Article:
I didn’t know the reason for this disturbance; those midnight ravers may have fully deserved their run-in with the law. But I was unable to determine how I felt about the situation. Part of me felt intruded upon. Who did these Babylon cowboys think they were, zapping everybody with their lights like that?
But on the other hand, there was something profoundly hilarious about it. The action was beyond earshot, but I imagined this whole absurd scene playing out:
“Awright, son! Put yer hands on yer head! Toooo much fun! Burnin’ Man’s over fer you! Yer cut off!” Read more »
[This is the second in our series of three posts about Theme Camps for the Metropol Blog Series.]
Theme Camps are arguably the cultural lifeblood of Burning Man. Participants gather their friends to camp together, establishing a common theme on which to base the interaction they hope to engender with the citizens of Black Rock City. As free form and wide-ranging as they can be, from the sublime to the ridiculous, Theme Camps create an ambience, a visual presence, and in some way provide a communal space or provide interactivity. As such, they are very much the cultural engine of Black Rock City.
So we went to the source and did some interviews with a (wildly broad) representative sampling of camp organizers, including Bad Idea Theater (an entertainment camp), Kidsville (for families and children), Mal-Mart Mega Store (a parody camp), Root Society (a dance camp), Suspended Animation (a BDSM bondage camp), and for this post we have added the Golden Cafe, an exotic bar. We asked them a whole bunch of questions, and we’ll present more in future posts.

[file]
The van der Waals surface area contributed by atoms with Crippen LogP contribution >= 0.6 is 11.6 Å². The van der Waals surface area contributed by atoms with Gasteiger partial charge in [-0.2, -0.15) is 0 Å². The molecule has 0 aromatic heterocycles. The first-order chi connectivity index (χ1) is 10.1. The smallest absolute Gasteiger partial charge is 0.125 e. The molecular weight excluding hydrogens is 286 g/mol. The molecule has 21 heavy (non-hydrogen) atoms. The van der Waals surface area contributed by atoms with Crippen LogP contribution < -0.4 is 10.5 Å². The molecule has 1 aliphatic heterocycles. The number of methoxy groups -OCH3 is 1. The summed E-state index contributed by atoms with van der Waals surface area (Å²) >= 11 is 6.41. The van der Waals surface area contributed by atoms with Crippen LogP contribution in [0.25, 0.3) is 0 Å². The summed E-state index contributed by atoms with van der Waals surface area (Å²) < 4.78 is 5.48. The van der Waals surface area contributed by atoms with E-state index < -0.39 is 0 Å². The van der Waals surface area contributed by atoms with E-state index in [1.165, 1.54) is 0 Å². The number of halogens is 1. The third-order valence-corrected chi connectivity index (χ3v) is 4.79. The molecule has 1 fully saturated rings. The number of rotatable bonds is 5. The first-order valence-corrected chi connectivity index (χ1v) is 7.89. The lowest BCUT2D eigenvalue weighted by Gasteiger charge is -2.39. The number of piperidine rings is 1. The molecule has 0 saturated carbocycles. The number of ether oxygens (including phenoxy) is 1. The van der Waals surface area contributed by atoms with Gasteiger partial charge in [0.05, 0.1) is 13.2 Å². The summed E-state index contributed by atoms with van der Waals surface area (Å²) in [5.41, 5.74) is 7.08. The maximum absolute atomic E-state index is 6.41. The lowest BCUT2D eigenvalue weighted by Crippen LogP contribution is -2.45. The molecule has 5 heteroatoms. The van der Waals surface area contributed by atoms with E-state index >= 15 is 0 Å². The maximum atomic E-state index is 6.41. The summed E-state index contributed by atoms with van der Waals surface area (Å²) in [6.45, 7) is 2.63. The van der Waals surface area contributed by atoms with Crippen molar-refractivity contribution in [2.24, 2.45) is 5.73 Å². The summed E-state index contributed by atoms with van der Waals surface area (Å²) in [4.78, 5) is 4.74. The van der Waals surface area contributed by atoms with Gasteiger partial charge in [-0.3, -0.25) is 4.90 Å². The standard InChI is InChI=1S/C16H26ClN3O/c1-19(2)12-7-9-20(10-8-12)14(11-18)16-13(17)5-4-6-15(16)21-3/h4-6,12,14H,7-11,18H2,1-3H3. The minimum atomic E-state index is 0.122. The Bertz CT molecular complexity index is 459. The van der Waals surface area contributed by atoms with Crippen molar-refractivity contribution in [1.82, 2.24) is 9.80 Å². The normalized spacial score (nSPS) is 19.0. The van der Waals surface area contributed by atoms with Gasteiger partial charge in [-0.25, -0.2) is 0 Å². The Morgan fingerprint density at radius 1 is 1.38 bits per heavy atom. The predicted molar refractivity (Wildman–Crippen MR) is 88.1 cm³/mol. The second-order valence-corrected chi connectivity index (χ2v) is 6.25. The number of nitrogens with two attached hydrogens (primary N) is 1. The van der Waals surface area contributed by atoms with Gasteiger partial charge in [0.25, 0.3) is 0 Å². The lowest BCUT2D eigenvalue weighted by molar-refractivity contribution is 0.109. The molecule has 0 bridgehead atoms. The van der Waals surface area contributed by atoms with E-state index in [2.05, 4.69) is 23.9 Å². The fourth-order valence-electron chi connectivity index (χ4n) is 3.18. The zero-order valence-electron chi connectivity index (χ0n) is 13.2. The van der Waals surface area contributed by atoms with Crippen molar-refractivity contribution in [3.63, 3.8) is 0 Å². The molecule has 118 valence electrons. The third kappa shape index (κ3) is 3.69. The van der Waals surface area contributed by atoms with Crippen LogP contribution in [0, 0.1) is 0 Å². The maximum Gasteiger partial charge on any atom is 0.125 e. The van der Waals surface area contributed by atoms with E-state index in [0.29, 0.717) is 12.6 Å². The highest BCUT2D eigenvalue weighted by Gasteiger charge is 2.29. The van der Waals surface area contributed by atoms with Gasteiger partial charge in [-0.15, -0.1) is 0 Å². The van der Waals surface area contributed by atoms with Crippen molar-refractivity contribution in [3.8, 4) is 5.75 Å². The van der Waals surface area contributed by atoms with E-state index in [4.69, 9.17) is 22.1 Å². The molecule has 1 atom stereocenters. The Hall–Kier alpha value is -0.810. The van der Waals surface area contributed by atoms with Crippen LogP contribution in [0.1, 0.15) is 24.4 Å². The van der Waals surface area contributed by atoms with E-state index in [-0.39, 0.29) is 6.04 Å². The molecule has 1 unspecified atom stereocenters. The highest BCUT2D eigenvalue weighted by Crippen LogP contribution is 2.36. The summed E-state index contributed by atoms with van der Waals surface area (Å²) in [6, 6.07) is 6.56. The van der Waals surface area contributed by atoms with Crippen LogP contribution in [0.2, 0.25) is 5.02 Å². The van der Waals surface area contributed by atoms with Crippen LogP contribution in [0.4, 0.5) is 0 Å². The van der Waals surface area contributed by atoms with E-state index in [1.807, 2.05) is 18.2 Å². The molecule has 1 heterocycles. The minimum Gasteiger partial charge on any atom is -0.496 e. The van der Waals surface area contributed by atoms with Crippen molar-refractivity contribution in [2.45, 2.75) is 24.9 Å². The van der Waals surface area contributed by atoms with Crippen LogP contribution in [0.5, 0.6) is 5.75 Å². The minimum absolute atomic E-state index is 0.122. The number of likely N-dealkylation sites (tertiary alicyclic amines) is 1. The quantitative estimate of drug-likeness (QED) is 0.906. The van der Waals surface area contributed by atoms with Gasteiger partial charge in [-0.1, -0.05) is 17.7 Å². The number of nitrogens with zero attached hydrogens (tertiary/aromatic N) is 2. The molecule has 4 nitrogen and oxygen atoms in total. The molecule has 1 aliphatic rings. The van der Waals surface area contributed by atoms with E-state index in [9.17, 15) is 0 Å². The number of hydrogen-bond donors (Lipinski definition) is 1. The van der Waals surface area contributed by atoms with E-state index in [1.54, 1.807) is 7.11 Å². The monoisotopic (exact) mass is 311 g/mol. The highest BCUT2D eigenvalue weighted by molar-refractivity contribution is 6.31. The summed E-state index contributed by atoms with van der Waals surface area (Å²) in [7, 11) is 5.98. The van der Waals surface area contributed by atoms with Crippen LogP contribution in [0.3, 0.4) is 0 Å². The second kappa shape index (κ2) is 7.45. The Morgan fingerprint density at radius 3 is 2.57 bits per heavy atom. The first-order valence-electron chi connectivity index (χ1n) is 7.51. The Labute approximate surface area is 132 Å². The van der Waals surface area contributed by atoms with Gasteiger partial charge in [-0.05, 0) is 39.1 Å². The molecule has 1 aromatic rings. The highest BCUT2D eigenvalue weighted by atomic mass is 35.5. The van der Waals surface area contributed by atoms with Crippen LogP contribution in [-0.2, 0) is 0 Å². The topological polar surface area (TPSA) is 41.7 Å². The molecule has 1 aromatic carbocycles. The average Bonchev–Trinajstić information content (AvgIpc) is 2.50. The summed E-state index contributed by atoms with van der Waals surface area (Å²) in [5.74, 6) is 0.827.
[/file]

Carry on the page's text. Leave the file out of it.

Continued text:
In these interviews the theme camps responded to questions about how they encourage participation and contribution and whether they create consensus out of conflict within their camps. To read more about each camp click on the link that is the name of their camp. Here are the results of the interviews:
How do you manage participation and contribution within your camp?
Bad Idea Theater: The camp is run as a co-op, with each member being a co-owner of the project. Each member funds the project with dues and is responsible for working shifts in the public area as well as responsibilities in the private camp area; there are no exceptions to this rule. Contribution and participation are required by each member as a requirement of being a camp member. As a co-op, every member agrees in advance to work schedules and all camp plans. The vast majority of camp members are veteran Burners who are very familiar with what it takes to run a full time theme camp on the Playa.
Read more »
Welcome back! It was very strange not being there with you, and watching the event, vicariously and compulsively, on the streaming feed on the web over the course of a week. For me, Burning Man has been a learning experience from the beginning, and I have learned so much this year, only this time I’ve learned it by not being there.
It has been incredibly painful going through the motions here, maintaining a typical existence, going to work, doing what I normally do. Except it’s been anything but normal, because I wasn’t there, I was here. And I should not have been going to work. I should have been building a dome, contributing to life in our temporary city, hanging out with all of you.
So what did I learn by NOT going to Burning Man this year?
Read more »